We had a plan to see the National Museum, black market and Chinggis Brewery bar where Badz’s Dad has an engraved glass today. They were all closed due to the elections. 

No drinking due to the election, no museums or anything fun to do (shops were open!).

We have done no museums here!

So we wandered around the city, went to the supermarket for train supplies and saw the Beatles square. 

I went home, rapidly, as call of nature was happening which I was gutted abut so spent the day in the hostel. 

Guy had a good explore of the back streets, and ended up in a Korean restaurant for a slap up meal which he enjoyed. 

Spent evening catching up with blogs etc as there is nothing else to do. 

Mongolia Trip Day 5 18.10.16

Wake up cold. No overnight visitor loading the fire. We layer up and head to main ger for boiled eggs, pancakes and rice pudding. We introduce putting jam into rice pudding in Mongolia.

Al stays near the fairy lights in the long drop while myself and Badz head up the valley to a Buddhist temple. It has snowed overnight and flakes are still falling making the pine trees look wonderful.

The walkway to the temple has boards alongside with Buddhist proverbs.

We cross a wobbly bridge and climb the temple steps where an old man is shovelling snow. Hats and shoes off and we head into an intimate quiet place. There are paintings of famous meditators around the walls and cloth covered mantras either side of the main altar. Outside are images of earth, heaven and hell with some graphic images.

We trudge back to the ger camp for one last traditional meal of beef, rice, chips and coleslaw (This is at 11.15, 1h 45min since breakfast) The addition of two squirts of ketchup onto the rice balls pleases me.

We head off for the final leg of the trip. Out of the valley and the snow disappears. Soon we arrive at an enormous stainless steel Chenggis Khan statue. We enter in the plinth and see the worlds largest boot.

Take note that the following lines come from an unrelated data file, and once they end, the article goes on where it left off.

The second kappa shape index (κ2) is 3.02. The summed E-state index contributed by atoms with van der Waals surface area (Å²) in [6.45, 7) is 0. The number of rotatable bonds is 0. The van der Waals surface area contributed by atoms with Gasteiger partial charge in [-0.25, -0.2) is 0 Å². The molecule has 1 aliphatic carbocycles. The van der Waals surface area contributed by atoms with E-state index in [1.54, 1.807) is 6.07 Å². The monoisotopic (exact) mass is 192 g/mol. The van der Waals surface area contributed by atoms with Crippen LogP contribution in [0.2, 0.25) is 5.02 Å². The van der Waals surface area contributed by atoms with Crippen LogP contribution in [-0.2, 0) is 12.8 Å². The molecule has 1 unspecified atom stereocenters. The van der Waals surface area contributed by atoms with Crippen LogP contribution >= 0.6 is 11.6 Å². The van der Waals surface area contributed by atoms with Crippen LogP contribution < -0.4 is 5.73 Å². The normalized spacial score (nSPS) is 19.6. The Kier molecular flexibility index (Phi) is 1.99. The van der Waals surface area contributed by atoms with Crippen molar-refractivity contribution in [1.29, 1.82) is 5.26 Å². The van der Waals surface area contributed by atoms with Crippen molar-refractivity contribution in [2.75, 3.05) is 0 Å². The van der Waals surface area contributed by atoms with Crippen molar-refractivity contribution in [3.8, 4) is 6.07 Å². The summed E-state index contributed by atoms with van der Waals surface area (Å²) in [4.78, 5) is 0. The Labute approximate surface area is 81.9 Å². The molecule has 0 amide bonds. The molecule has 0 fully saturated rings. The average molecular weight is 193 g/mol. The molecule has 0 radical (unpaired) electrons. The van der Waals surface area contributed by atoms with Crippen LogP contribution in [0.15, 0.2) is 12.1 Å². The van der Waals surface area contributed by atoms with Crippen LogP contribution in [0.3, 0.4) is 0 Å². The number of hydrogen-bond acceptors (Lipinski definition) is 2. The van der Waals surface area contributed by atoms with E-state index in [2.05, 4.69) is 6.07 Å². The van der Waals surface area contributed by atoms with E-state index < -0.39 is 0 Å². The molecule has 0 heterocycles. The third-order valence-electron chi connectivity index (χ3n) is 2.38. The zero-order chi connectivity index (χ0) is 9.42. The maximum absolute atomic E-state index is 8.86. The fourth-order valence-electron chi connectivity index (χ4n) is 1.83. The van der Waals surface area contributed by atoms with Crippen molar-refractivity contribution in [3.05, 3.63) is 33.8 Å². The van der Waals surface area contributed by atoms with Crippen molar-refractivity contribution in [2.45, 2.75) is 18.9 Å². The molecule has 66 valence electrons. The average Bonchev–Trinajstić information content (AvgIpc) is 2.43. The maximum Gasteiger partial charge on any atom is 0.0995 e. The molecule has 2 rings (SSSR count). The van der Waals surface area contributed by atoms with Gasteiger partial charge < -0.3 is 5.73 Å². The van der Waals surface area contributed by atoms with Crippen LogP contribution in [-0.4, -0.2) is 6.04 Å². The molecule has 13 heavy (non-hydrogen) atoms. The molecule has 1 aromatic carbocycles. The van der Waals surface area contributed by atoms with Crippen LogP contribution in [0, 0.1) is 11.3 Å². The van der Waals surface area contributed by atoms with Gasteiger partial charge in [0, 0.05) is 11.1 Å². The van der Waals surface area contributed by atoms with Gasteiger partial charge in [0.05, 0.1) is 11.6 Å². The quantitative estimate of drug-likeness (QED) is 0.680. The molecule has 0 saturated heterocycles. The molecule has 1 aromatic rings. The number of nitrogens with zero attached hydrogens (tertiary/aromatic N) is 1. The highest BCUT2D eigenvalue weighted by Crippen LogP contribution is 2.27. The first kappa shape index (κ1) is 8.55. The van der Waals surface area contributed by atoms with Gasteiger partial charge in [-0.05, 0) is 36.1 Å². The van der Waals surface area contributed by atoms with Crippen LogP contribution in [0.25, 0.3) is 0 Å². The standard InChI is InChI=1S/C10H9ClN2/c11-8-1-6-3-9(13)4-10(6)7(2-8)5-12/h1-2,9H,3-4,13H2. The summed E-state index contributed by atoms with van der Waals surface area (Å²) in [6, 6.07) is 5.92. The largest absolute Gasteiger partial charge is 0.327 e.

Into the lift and we emerge from Chenggis’s crotch for a commanding view of the landscape.

Back in the van for the final, final leg (I can smell shower gel) and we drive back into UB on the road we used yesterday. We stop at the Zaisen World War Two memorial to the south of the city and I have to be honest that as we pulled up, I wasn’t bothered about it. There is a Russian tank that went to Berlin at the base of the climb, and we ascend slowly up to the memorial. The view over UB is only hampered by the grey skies. The Soviet / Mongolian built monument is beautiful and well worth delaying a shower for an hour. There are Soviet mosaics depicting how Russia has assisted Mongolia throughout their history including defeating the Nazis and going into space. I love the design.

Back at the bottom we enter a really posh shopping centre for the loo. I see my face for the first time in 4 days and its covered in ginger and white hair. We smell too, so waiting for Al, I linger outside Gucci shouting ‘choo choo’

Back in the van for the final final final leg (shower gel in coat pocket) and we pick our way through the crazy UB traffic back to the hostel. We say our goodbyes to Badz and Moogii who have been excellent guides and kept us entertained in the van by punching each other unexpectedly. We have loved this trip a lot and its thanks to them really.

Al showers, then I shave and shower and feel clean. Then like any self respecting traveller who has been living in a ger on the Mongolian steppe for four days we head straight to the Grand Khan Irish Pub where the delicious local dark ale is supped and we reminisce and ponder and discuss how much we love stretching our comfort zones.

KFC for tea.

Mongolia Trip Day 4 17.10.16

Our sleeping companion awakes. He is American. We chat with him and our French Canadian friend over bread and jam.